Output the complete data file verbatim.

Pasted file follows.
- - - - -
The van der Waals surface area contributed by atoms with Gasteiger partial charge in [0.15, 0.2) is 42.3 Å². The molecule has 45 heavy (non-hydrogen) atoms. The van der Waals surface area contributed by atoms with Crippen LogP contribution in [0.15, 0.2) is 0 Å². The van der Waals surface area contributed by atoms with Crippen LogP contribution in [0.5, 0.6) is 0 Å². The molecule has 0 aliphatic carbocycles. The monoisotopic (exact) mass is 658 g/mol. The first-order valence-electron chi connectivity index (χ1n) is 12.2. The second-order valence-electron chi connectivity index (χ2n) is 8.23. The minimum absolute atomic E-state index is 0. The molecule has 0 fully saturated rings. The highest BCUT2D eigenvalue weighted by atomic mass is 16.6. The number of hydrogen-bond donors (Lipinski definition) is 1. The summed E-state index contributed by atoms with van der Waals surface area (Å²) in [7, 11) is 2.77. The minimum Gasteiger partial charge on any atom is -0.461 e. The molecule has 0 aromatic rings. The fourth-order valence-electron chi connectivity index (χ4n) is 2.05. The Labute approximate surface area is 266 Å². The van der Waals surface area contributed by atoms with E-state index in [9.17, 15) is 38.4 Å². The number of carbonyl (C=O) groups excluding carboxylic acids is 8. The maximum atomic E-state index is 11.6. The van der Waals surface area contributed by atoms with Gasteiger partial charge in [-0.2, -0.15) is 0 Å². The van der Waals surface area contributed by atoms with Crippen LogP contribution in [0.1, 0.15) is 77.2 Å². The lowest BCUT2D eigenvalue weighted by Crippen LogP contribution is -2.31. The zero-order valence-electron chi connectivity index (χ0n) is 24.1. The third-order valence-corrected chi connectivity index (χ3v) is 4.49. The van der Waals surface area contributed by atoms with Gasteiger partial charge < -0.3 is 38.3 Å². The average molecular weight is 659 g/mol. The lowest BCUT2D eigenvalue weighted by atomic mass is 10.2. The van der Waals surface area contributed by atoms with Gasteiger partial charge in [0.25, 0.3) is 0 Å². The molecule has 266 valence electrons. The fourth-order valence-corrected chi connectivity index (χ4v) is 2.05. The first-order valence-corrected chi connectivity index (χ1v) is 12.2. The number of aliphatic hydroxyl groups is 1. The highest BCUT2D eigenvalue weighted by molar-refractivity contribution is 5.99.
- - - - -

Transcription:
The van der Waals surface area contributed by atoms with Gasteiger partial charge in [0.15, 0.2) is 42.3 Å². The molecule has 45 heavy (non-hydrogen) atoms. The van der Waals surface area contributed by atoms with Crippen LogP contribution in [0.15, 0.2) is 0 Å². The van der Waals surface area contributed by atoms with Crippen LogP contribution in [0.5, 0.6) is 0 Å². The molecule has 0 aliphatic carbocycles. The monoisotopic (exact) mass is 658 g/mol. The first-order valence-electron chi connectivity index (χ1n) is 12.2. The second-order valence-electron chi connectivity index (χ2n) is 8.23. The minimum absolute atomic E-state index is 0. The molecule has 0 fully saturated rings. The highest BCUT2D eigenvalue weighted by atomic mass is 16.6. The number of hydrogen-bond donors (Lipinski definition) is 1. The summed E-state index contributed by atoms with van der Waals surface area (Å²) in [7, 11) is 2.77. The minimum Gasteiger partial charge on any atom is -0.461 e. The molecule has 0 aromatic rings. The fourth-order valence-electron chi connectivity index (χ4n) is 2.05. The Labute approximate surface area is 266 Å². The van der Waals surface area contributed by atoms with E-state index in [9.17, 15) is 38.4 Å². The number of carbonyl (C=O) groups excluding carboxylic acids is 8. The maximum atomic E-state index is 11.6. The van der Waals surface area contributed by atoms with Gasteiger partial charge in [-0.2, -0.15) is 0 Å². The van der Waals surface area contributed by atoms with Crippen LogP contribution in [0.1, 0.15) is 77.2 Å². The lowest BCUT2D eigenvalue weighted by Crippen LogP contribution is -2.31. The zero-order valence-electron chi connectivity index (χ0n) is 24.1. The third-order valence-corrected chi connectivity index (χ3v) is 4.49. The van der Waals surface area contributed by atoms with Gasteiger partial charge < -0.3 is 38.3 Å². The average molecular weight is 659 g/mol. The lowest BCUT2D eigenvalue weighted by atomic mass is 10.2. The van der Waals surface area contributed by atoms with Gasteiger partial charge in [0.25, 0.3) is 0 Å². The molecule has 266 valence electrons. The fourth-order valence-corrected chi connectivity index (χ4v) is 2.05. The first-order valence-corrected chi connectivity index (χ1v) is 12.2. The number of aliphatic hydroxyl groups is 1. The highest BCUT2D eigenvalue weighted by molar-refractivity contribution is 5.99.